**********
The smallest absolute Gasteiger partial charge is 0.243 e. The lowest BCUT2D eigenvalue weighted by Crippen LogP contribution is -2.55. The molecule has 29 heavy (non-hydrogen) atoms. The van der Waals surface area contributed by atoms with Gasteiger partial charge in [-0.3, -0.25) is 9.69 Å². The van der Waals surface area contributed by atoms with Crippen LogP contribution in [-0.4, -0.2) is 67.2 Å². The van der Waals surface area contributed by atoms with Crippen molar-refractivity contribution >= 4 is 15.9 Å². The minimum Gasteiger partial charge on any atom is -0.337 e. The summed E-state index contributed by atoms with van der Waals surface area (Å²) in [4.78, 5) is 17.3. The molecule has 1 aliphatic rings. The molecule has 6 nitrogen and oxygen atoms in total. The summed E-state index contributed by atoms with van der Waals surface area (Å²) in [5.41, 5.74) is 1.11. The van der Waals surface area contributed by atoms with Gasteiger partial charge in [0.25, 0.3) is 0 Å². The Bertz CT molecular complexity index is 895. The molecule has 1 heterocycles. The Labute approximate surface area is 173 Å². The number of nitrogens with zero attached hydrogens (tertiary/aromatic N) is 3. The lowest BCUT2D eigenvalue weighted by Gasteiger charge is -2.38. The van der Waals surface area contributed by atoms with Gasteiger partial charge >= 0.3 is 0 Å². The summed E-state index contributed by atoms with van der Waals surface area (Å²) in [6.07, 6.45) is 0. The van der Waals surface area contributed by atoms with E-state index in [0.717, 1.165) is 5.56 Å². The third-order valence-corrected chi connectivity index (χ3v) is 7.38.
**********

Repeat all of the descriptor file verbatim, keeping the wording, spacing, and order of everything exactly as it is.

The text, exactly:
The smallest absolute Gasteiger partial charge is 0.243 e. The lowest BCUT2D eigenvalue weighted by Crippen LogP contribution is -2.55. The molecule has 29 heavy (non-hydrogen) atoms. The van der Waals surface area contributed by atoms with Gasteiger partial charge in [-0.3, -0.25) is 9.69 Å². The van der Waals surface area contributed by atoms with Crippen LogP contribution in [-0.4, -0.2) is 67.2 Å². The van der Waals surface area contributed by atoms with Crippen molar-refractivity contribution >= 4 is 15.9 Å². The minimum Gasteiger partial charge on any atom is -0.337 e. The summed E-state index contributed by atoms with van der Waals surface area (Å²) in [4.78, 5) is 17.3. The molecule has 1 aliphatic rings. The molecule has 6 nitrogen and oxygen atoms in total. The summed E-state index contributed by atoms with van der Waals surface area (Å²) in [5.41, 5.74) is 1.11. The van der Waals surface area contributed by atoms with Gasteiger partial charge in [0.25, 0.3) is 0 Å². The Bertz CT molecular complexity index is 895. The molecule has 1 heterocycles. The Labute approximate surface area is 173 Å². The number of nitrogens with zero attached hydrogens (tertiary/aromatic N) is 3. The lowest BCUT2D eigenvalue weighted by Gasteiger charge is -2.38. The van der Waals surface area contributed by atoms with Gasteiger partial charge >= 0.3 is 0 Å². The summed E-state index contributed by atoms with van der Waals surface area (Å²) in [6.07, 6.45) is 0. The van der Waals surface area contributed by atoms with E-state index in [0.717, 1.165) is 5.56 Å². The third-order valence-corrected chi connectivity index (χ3v) is 7.38.